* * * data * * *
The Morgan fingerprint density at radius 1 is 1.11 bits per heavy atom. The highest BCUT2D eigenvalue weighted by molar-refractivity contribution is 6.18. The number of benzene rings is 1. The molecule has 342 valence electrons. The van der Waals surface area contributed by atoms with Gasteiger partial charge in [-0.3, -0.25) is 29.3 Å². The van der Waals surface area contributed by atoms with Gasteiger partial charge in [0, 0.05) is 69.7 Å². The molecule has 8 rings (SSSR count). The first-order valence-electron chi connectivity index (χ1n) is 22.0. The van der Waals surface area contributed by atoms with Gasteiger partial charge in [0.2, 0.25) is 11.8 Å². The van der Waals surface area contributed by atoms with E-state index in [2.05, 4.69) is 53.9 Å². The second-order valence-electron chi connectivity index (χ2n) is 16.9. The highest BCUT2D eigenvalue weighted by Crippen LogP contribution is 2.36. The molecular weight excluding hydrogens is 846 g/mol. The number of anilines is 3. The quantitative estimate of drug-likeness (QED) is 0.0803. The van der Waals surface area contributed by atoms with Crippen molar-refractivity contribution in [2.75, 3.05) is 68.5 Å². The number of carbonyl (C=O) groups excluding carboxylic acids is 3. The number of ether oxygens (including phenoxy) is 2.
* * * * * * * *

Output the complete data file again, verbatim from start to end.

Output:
The Morgan fingerprint density at radius 1 is 1.11 bits per heavy atom. The highest BCUT2D eigenvalue weighted by molar-refractivity contribution is 6.18. The number of benzene rings is 1. The molecule has 342 valence electrons. The van der Waals surface area contributed by atoms with Gasteiger partial charge in [-0.3, -0.25) is 29.3 Å². The van der Waals surface area contributed by atoms with Gasteiger partial charge in [0, 0.05) is 69.7 Å². The molecule has 8 rings (SSSR count). The first-order valence-electron chi connectivity index (χ1n) is 22.0. The van der Waals surface area contributed by atoms with Gasteiger partial charge in [0.2, 0.25) is 11.8 Å². The van der Waals surface area contributed by atoms with E-state index in [2.05, 4.69) is 53.9 Å². The second-order valence-electron chi connectivity index (χ2n) is 16.9. The highest BCUT2D eigenvalue weighted by Crippen LogP contribution is 2.36. The molecular weight excluding hydrogens is 846 g/mol. The number of anilines is 3. The quantitative estimate of drug-likeness (QED) is 0.0803. The van der Waals surface area contributed by atoms with Crippen molar-refractivity contribution in [2.75, 3.05) is 68.5 Å². The number of carbonyl (C=O) groups excluding carboxylic acids is 3. The number of ether oxygens (including phenoxy) is 2.